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NAB 2013: Properly engineered LEDs


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#1 Phil Rhodes

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Posted 09 April 2013 - 08:17 PM

I've spent a while today walking around all of the places hawking LED lights - which is a lot of places - challenging each of them to explain why their particular LED lighting devices produce acceptable colour rendering for film and TV work, given that we now know the traditional CRI assessment does not adequately characterise discontinuous-spectrum sources in that regard.

 

Most places responded with phrases along the lines of "It's got high CRI, stop asking awkward questions. The one single outfit that didn't was the Danish company Brother, Brother and Sons, who make the Area 48 softlight. Four of them look like this:

 

bbs_light.jpg

 

Since the scale isn't necessarily Each subunit is about a foot on the long side. The diffuser is actually a phosphorized panel that's removable. Taken off, you can see the blue LED emitter elements which drive the phosphor:

 

bbs_open.jpg

 

They're so intense, there's a safety interlock to prevent you burning a regular pattern of little holes in your retina when the phosphor panel is removed.

 

This is good, because you can remove the phosphor panel and replace it with one which produces a different colour temperature, or even, soon, coloured light for effects or illuminating chromakey screens. This approach also gives the company a lot more granular control over how the things behave, since it can specify any phosphor for the panel and develop those phosphors independently of the LED driver technology. Most approaches rely on an LED driver that's a solid block of plastic with the phosphor and diode junction sealed inside, which is much less flexible. The company also makes all the right noises about thermal management (and remember the phosphor isn't attached to the heat-generating LED in any case), including making it clear that you can leave them on for hours in an un-air-conditioned barn in Death Valley in August and they won't get dimmer as the thermal management circuitry kicks in.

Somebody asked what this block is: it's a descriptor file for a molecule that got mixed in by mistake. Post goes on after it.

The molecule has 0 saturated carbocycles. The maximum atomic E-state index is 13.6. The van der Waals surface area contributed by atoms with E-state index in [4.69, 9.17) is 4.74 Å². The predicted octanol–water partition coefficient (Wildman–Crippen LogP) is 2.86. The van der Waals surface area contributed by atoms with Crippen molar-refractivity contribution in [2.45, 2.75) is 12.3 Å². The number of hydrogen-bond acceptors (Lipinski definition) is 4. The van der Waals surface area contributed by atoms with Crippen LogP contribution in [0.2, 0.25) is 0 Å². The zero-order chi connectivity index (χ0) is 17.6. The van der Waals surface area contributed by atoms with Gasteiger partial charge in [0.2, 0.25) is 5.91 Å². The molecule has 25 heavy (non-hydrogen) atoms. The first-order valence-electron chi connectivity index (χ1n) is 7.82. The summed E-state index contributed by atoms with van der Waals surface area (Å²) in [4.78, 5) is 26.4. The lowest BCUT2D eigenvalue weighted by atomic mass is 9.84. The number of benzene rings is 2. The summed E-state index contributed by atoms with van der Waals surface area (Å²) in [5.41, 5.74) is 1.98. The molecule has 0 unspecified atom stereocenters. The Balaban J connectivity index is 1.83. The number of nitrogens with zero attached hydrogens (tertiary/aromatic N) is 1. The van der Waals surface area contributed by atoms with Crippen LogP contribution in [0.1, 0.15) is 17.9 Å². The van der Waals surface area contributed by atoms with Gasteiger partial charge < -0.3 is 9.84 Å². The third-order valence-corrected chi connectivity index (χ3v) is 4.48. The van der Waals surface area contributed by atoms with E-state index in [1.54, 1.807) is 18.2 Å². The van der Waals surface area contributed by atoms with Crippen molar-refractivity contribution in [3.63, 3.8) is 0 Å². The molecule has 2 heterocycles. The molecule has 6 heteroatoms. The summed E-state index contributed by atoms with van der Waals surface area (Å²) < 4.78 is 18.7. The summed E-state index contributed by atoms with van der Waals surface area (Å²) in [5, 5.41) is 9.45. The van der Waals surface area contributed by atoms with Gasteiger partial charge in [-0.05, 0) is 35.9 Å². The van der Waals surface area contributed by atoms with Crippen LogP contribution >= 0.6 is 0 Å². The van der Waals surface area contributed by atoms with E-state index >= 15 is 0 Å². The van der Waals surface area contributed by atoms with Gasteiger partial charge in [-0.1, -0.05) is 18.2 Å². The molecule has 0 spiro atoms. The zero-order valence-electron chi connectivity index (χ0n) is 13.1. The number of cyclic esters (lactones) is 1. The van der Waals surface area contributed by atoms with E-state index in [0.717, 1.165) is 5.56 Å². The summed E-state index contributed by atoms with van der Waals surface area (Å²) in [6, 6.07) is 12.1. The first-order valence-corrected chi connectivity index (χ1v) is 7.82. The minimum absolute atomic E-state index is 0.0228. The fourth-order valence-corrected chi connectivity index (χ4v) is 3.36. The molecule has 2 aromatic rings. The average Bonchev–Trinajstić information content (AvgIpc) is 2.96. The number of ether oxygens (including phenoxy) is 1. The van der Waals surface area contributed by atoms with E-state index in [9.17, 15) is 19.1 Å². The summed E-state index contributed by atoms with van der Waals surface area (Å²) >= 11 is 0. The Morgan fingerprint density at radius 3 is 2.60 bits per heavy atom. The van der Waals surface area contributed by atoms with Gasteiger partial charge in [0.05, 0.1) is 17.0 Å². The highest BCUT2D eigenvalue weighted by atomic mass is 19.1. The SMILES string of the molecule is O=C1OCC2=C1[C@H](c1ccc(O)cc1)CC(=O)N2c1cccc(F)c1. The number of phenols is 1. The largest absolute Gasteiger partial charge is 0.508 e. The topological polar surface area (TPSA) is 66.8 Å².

Now, this isn't the first time this has been shown (they were at BVE in London a few weeks ago), but it is the first time I've ever had anyone correctly refer to the much more recent Television Lighting Consistency Index (read about it in this EBU article). While this is really designed quite specifically to evaluate lighting for television, TLCI certainly a much more comprehensive analysis than CRI and any light which scores high for TLCI is much more likely to be suitable for critical work.

 

You could complain that the Area 48 light is a bit of a large, heavy lump, but it's certainly sturdy and a large amount of the bulk about heat dissipation.

 

So, cheerful-looking Peter Plesner, CEO, full marks!

 

bbs_plesner.jpg

 

P


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#2 Adrian Sierkowski

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Posted 10 April 2013 - 06:24 AM

Phil, how rugged was this phosphor slide thing? Did it seem flimsy in a "i'm terrified to put this in the back of my truck at 3 am in the dark desert because it'll break" type way?


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#3 Phil Rhodes

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Posted 10 April 2013 - 12:37 PM

It looks like a chunk of eighth-inch plexiglass with the typical yellow phosphor colour, when it's not illuminated - I didn't ask what it's made out of, but I can probably drop by and find out. If it's polycarbonate it'll be very tough. I suspect you'd want to put it in some sort of slip case, at least, to avoid it getting scratched.


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#4 Kieran Scannell

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Posted 10 April 2013 - 02:46 PM

Good find Phil! Did you talk prices? Not that I'll be investing in 2013:-)


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Rig Wheels Passport

Metropolis Post

Visual Products